Landcare Research - Manaaki Whenua

Landcare-Research -Manaaki Whenua

Autumn Activities

Tradescantia leaf beetle pupal case.

Tradescantia leaf beetle pupal case.

There are a few things you might want to fit in before the wind-down towards winter. We would be very interested to hear about what you find.

Boneseed leafroller (Tortrix s.l. sp. “chrysanthemoides”)

  • Check release sites for feeding shelters made by caterpillars webbing together leaves at the tips of stems. Also look for “windows” in the leaves and sprinkles of black frass. Small caterpillars are olive-green in colour and become darker, with two parallel rows of white spots, as they mature.
  • Any harvesting of caterpillars should be left until spring.

Broom gall mites (Aceria genistae)

  • Check release sites for galls, which look like deformed lumps and range in size from 5 to 30 mm across. Occasion- ally galls can be found on broom that are not made by the gall mite, but these are much less dense. We are happy to help confirm the identity of any galls you find.
  • Harvesting of galls is best left until spring when predatory mites are less abundant.

Gall-forming agents

  • Early autumn is the best time to check release sites for many gall-forming agents. If you find large numbers of galls caused by the mist flower gall fly (Procecidochares alani) and hieracium gall wasp (Aulacidea subterminalis) you could harvest mature specimens and release them at new sites.
  • Do not collect galls caused by the hieracium gall midge (Macrolabis pilosellae) as this agent is best redistributed by moving whole plants in the spring.
  • At nodding and Scotch thistle gall fly (Urophora solstitialis and U. stylata) release sites look for fluffy or odd-looking flowerheads that feel lumpy and hard when squeezed. Collect infested flowerheads and put them in an onion or wire mesh bag. At new release sites hang bags on fences and over winter the galls will rot down allowing adult flies to emerge in the spring.
  • At Californian thistle gall fly (Urophora cardui) release sites look for swollen deformities on the plants. Once these galls have browned off they can be harvested and moved to new sites (where grazing animals will not be an issue) using the same technique as above.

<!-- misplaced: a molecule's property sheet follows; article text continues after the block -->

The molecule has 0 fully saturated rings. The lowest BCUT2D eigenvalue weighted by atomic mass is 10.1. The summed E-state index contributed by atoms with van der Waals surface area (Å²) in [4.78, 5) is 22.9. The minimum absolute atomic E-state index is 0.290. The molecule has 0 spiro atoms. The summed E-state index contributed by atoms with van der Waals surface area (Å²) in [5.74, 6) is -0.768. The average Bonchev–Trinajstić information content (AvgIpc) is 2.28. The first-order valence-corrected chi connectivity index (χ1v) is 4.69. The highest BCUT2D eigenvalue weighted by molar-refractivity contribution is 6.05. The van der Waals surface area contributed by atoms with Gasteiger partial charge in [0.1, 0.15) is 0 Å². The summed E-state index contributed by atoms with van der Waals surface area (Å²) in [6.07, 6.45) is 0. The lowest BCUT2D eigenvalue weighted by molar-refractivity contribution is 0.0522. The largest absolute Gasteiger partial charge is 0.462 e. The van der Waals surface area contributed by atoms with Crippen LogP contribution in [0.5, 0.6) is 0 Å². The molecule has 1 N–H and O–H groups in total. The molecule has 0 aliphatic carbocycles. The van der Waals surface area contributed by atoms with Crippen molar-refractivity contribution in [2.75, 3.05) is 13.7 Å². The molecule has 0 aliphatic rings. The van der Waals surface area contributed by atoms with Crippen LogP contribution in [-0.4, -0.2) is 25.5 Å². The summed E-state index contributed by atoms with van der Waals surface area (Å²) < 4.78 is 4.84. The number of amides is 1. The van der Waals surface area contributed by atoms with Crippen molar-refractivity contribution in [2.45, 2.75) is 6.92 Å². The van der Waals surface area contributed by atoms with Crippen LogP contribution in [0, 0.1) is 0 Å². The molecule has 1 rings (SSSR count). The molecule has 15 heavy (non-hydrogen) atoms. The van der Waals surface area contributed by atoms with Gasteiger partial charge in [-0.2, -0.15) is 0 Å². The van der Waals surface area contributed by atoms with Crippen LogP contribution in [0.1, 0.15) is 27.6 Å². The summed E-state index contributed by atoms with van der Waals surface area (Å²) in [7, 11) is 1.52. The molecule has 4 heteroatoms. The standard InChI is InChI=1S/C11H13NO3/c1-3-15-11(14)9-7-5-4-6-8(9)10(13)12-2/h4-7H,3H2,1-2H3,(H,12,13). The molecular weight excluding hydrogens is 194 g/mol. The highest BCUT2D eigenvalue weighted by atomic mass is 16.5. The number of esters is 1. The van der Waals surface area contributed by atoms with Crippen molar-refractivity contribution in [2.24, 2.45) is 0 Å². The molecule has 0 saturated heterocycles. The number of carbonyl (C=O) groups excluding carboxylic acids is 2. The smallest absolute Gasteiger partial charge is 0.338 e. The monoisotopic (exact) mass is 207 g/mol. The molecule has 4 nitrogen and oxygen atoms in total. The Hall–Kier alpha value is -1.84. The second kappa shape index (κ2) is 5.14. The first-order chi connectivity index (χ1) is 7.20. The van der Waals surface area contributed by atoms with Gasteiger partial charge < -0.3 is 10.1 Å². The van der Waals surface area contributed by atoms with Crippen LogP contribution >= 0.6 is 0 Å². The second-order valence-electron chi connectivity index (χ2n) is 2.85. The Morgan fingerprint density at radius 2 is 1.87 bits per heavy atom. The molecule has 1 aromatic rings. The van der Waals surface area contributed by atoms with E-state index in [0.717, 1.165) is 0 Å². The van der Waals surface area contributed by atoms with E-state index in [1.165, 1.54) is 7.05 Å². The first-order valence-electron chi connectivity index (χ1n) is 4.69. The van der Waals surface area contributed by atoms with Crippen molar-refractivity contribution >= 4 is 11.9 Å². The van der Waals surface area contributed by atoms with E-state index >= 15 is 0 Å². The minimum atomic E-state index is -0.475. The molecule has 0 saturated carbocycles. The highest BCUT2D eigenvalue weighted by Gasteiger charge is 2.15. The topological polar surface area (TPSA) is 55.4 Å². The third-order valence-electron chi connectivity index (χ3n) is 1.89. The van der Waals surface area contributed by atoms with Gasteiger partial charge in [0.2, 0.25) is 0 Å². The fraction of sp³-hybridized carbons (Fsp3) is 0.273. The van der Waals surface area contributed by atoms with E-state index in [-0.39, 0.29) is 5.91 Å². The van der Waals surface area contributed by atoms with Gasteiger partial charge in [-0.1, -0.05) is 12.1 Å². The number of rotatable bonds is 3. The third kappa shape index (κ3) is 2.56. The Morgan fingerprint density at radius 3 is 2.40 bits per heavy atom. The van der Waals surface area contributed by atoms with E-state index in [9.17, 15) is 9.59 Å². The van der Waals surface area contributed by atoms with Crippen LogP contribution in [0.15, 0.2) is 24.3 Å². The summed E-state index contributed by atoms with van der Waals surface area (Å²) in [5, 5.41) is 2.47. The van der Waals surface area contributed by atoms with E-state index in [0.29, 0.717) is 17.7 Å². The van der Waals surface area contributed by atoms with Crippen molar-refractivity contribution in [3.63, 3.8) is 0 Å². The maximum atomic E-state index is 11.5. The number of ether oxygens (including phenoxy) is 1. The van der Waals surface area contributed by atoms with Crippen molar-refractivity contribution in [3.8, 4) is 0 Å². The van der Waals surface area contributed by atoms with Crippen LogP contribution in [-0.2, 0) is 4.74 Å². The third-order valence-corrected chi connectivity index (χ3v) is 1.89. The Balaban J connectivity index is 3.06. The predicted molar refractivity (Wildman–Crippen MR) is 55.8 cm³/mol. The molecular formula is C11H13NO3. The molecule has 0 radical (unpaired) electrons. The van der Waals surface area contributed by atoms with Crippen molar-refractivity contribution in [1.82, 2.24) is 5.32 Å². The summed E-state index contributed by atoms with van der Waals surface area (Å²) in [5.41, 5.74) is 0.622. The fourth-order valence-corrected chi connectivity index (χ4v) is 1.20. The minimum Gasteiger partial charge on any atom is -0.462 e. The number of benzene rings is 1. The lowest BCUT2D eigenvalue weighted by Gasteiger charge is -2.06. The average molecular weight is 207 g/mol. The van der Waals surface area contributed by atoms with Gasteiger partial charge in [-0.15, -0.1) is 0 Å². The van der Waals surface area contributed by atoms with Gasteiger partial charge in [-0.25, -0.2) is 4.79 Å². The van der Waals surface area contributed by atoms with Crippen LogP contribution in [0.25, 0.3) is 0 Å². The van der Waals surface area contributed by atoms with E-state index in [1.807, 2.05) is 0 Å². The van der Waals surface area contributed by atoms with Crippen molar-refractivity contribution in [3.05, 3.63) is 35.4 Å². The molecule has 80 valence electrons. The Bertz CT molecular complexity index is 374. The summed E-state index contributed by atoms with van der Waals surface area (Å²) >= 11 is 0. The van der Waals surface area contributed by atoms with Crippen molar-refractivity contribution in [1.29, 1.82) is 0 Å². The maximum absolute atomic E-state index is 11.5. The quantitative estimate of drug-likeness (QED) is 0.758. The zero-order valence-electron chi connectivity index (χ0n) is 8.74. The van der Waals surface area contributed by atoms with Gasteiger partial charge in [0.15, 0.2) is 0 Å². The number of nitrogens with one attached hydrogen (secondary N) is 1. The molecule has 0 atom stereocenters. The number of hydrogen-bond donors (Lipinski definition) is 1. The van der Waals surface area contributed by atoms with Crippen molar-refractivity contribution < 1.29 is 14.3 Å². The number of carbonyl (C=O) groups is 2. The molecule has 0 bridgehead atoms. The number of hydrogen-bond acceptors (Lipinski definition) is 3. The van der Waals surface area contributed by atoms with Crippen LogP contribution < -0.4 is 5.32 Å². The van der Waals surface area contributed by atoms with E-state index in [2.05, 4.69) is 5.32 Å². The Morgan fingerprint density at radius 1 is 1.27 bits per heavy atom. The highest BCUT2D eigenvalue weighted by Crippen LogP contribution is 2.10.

Tradescantia leaf beetle (Neolema ogloblini)

  • Check release sites, especially the older ones. Look for notches in the edges of leaves caused by adult feeding or leaves that have been skeletonised by larvae grazing off the green tissue. You may see the dark metallic bronze adults but they tend to drop or fly away when disturbed. It may be easier to spot the larvae, which have a distinctive protective covering over their backs. The white, star-shaped pupal cocoons may be visible on damaged foliage.
  • We would not expect you to find enough beetles to be able to begin harvesting and redistribution just yet.

Tradescantia stem beetle (Lema basicostata)

  • Most release sites are still fairly new but there is no harm in looking. The black knobbly adults also tend to drop when disturbed, but look for their feeding damage, which consists of elongated windows in the upper surfaces of leaves or sometimes whole leaves consumed. The larvae inside the stems will also be difficult to spot. Look for stems showing signs of necrosis or collapse and brown frass.
  • We would not expect you to find enough beetles to be able to begin harvesting and redistribution just yet.